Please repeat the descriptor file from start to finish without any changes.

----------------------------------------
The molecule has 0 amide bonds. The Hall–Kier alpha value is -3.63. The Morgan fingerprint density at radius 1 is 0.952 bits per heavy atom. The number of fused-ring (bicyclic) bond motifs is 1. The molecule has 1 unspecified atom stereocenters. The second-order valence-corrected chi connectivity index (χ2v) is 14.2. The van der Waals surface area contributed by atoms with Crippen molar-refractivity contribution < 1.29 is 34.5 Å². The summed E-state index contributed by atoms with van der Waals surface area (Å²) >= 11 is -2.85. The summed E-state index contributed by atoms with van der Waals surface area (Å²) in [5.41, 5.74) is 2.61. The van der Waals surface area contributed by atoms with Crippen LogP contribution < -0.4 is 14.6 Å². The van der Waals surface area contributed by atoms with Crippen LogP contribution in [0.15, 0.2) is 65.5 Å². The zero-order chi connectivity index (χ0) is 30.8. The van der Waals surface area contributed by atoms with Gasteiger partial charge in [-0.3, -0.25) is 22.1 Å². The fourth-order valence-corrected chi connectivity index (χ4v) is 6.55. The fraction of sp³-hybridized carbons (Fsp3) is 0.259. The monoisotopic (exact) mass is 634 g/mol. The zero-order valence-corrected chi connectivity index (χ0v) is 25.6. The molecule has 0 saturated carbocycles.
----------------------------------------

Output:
The molecule has 0 amide bonds. The Hall–Kier alpha value is -3.63. The Morgan fingerprint density at radius 1 is 0.952 bits per heavy atom. The number of fused-ring (bicyclic) bond motifs is 1. The molecule has 1 unspecified atom stereocenters. The second-order valence-corrected chi connectivity index (χ2v) is 14.2. The van der Waals surface area contributed by atoms with Crippen molar-refractivity contribution < 1.29 is 34.5 Å². The summed E-state index contributed by atoms with van der Waals surface area (Å²) >= 11 is -2.85. The summed E-state index contributed by atoms with van der Waals surface area (Å²) in [5.41, 5.74) is 2.61. The van der Waals surface area contributed by atoms with Crippen LogP contribution < -0.4 is 14.6 Å². The van der Waals surface area contributed by atoms with Crippen LogP contribution in [0.15, 0.2) is 65.5 Å². The zero-order chi connectivity index (χ0) is 30.8. The van der Waals surface area contributed by atoms with Gasteiger partial charge in [-0.3, -0.25) is 22.1 Å². The fourth-order valence-corrected chi connectivity index (χ4v) is 6.55. The fraction of sp³-hybridized carbons (Fsp3) is 0.259. The monoisotopic (exact) mass is 634 g/mol. The zero-order valence-corrected chi connectivity index (χ0v) is 25.6. The molecule has 0 saturated carbocycles.